Dear Chief Constable, As you are probably aware, Thornton Road from Bradford City centre, through to Thornton itself, is peppered throughout with multiple fixed speed cameras, marked as required in yellow paint. As the road is long, has potential for increased speeds, is a fairly “built-up” area, and has multiple junctions and associated hazards along it, the placing of fixed cameras is completely justified. You can imagine my surprise when the enclosed Notice arrived on my doormat. On the day concerned I was in a hire car, and had attached my Garmin Sat Nav “Quest” system into the car. Firstly, where the mobile van was positioned was not clearly marked, and there was no indication in the previous section of road of the vans presence.

The van itself was positioned some 300 yards or so AFTER the entrance to a school on the left, and a short distance from an increased limit of 40 MPH. The area is not well “built-up”, in fact the road becomes wider and almost entirely rural just after the 40 MPH sign. Enquiries with local residents around 4.00pm indicated that they have no history of accidents or other motoring related incidents, the area was vacated by schoolchildren – mostly under-5's, having been collected from school at 3.00pm by parents.

Clearly there was no logical or legal requirement to place such a speed trap at that location. It would have been better served further towards the city centre, where motorists slow down for the fixed speed cameras, and speed up in between them. As I was unfamiliar with the make and model of car I was driving, I was using my Sat Nav as a speedometer. This measures movement using triangulated satellites, and is correct to within 10 metres. Suggested accuracy on speed is to within +/- 2% of the displayed figure.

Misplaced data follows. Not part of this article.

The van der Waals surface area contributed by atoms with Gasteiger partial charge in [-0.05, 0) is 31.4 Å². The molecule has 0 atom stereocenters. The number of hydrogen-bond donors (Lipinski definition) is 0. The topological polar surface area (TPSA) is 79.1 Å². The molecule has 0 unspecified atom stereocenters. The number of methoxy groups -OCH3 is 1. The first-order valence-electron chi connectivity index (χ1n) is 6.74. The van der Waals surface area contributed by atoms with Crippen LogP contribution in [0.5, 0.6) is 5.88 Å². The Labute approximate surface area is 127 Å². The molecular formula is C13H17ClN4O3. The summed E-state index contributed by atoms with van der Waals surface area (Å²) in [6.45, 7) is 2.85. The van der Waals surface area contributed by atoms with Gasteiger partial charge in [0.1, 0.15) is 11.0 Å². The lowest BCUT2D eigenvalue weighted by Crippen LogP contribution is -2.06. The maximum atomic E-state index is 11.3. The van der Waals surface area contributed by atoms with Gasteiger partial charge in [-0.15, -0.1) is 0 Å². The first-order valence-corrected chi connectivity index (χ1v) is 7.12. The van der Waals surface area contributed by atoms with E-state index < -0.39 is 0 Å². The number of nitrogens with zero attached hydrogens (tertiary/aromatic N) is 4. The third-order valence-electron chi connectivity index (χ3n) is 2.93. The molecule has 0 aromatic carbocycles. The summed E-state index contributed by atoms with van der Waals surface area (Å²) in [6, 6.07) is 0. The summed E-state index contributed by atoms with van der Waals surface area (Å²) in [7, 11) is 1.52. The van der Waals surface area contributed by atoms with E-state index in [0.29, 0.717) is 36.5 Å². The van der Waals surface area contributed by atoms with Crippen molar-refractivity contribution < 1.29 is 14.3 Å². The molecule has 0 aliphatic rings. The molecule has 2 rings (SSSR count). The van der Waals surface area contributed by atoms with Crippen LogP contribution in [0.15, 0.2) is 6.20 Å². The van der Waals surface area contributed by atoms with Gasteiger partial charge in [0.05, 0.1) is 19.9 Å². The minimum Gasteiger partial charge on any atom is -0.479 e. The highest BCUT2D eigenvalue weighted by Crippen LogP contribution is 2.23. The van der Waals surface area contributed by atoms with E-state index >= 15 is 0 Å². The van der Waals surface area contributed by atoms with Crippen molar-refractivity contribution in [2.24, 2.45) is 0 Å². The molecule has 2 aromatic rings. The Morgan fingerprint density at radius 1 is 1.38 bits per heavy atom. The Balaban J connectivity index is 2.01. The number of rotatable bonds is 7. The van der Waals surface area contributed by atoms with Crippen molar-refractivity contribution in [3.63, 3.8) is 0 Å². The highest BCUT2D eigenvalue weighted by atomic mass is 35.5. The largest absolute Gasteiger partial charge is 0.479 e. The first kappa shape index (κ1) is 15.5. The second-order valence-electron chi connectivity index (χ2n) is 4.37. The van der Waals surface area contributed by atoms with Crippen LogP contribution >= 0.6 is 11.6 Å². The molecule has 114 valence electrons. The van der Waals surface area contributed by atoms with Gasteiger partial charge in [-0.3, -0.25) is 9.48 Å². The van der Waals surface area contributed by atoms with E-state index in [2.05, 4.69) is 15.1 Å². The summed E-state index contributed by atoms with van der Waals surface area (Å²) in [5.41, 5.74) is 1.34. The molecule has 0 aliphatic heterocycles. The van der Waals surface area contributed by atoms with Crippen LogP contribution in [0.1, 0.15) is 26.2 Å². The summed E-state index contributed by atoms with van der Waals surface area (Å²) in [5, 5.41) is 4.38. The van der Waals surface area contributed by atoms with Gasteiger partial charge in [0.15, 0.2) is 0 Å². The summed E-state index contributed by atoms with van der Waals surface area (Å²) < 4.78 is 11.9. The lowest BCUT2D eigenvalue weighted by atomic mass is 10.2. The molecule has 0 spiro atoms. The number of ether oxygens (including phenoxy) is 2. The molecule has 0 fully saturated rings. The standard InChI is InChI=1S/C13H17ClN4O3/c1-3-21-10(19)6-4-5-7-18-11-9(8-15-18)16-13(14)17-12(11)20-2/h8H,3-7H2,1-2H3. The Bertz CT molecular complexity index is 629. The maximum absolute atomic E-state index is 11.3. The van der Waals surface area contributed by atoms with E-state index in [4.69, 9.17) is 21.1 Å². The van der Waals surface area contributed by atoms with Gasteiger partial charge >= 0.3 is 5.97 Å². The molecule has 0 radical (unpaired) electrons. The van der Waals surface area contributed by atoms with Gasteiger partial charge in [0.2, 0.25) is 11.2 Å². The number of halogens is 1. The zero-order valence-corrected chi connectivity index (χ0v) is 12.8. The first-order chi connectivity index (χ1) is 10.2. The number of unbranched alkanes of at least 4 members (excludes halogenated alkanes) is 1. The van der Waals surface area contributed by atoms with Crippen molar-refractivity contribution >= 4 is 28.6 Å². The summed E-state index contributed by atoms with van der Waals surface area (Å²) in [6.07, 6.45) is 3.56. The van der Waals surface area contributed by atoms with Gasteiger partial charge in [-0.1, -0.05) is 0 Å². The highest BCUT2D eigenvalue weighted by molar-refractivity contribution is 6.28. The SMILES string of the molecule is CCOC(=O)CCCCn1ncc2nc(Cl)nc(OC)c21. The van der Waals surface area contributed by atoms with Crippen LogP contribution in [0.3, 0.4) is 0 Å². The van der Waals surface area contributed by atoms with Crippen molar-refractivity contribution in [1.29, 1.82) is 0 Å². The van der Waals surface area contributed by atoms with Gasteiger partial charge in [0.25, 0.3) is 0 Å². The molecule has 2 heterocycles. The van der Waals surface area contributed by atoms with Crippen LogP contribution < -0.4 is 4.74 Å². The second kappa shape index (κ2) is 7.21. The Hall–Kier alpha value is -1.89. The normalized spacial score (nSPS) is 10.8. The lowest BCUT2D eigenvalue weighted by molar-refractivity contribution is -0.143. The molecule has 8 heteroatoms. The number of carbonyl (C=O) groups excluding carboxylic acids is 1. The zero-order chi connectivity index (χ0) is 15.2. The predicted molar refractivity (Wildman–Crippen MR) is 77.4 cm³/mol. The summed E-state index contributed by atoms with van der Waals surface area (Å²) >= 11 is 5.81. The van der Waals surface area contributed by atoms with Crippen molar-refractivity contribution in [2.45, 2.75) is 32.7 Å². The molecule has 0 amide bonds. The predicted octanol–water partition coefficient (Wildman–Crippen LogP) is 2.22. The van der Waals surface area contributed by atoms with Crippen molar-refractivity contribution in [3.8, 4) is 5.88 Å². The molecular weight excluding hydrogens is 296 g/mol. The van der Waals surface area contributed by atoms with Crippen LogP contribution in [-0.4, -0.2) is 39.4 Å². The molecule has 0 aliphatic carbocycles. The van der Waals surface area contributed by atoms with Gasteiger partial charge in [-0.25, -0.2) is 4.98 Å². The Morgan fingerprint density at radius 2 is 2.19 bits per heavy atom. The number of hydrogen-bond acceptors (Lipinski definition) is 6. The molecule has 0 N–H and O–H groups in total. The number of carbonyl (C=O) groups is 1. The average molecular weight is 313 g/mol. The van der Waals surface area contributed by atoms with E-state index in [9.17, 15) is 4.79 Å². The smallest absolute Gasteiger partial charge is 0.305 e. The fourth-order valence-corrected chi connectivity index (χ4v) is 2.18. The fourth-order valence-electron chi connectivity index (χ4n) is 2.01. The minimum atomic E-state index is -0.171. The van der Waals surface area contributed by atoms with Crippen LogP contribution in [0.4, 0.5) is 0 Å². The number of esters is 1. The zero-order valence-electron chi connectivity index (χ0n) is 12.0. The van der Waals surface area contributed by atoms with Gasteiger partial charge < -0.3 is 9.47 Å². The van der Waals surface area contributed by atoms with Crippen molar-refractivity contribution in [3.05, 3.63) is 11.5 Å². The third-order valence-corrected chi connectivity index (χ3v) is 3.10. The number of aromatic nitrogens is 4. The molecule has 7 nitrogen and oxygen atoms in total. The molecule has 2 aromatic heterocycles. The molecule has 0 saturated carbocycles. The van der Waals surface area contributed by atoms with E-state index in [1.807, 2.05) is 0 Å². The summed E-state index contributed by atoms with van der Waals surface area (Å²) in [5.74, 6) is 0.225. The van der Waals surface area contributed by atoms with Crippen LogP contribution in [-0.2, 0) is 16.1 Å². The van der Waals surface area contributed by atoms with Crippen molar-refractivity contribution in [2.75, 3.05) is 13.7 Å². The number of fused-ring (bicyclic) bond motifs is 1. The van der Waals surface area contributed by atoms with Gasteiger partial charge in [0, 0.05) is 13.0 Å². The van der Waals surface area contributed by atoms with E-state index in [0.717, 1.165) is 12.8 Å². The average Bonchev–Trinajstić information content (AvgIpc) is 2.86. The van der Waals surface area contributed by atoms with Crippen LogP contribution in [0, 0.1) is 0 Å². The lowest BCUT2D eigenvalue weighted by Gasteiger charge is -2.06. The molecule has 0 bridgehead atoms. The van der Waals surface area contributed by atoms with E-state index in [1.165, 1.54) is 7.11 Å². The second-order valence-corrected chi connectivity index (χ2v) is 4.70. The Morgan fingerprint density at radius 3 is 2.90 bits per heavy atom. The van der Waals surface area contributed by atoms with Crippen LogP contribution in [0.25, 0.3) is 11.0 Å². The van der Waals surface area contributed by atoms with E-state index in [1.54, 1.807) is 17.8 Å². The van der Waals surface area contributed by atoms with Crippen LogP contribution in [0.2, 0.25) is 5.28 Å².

The displayed figure was between 32 and 33 MPH. As you will be aware the only way to correctly measure speed is with time over a specific distance i.e. the time taken to travel the distance between two fixed points. I have never believed that mobile cameras in vans are accurate to anything approaching that level. Indeed, the Internet is full of information and evidence that indicates that such van mounted cameras can be affected by vibration, other traffic, weather conditions, certain materials in a reflective capacity, glass, radar detectors etc. Should you wish to review your findings, and the information above, and mitigate in my favour, this would be much appreciated.

However, I do not wish to go to court to defend my case, and as there is little chance of you agreeing with the above, I have enclosed my licence and the required Fixed Penalty, fully expecting 3 points added to my licence. I believe that in reality the above van mounted camera was placed there for no other choice but to raise revenue, to capitalize on motorists who prefer to concentrate on the road instead of worrying about exceeding the limit by a couple of MPH. Further, the likelihood of me winning the case in court is nil, as you can afford your technical experts who are quite prepared to baffle Magistrates – as long as you keep buying their speed cameras.

In closing, I wish to make the following statement. The actions of your Officer in the van, and the manner and method of the Notice of Intended Prosecution have only confirmed my belief that this country is heading towards a “Big Brother “ mentality with regard to its police service. My driving is good, careful and safe – what happened to an Officer giving me a warning? As a law abiding, conscientious citizen, the Notice has only alienated me further with regard to mobile police cameras, as I now firmly believe they have nothing to do with safety whatsoever. Casualty reduction is vital where there is a need to enforce it. When located un-necessarily, it only raises revenue and creates bad feeling. Dick Turpin raised revenue on a horse. Where's the difference?

Yours Faithfully, S. M. Bilson.

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Steve Bilson

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By Steve Bilson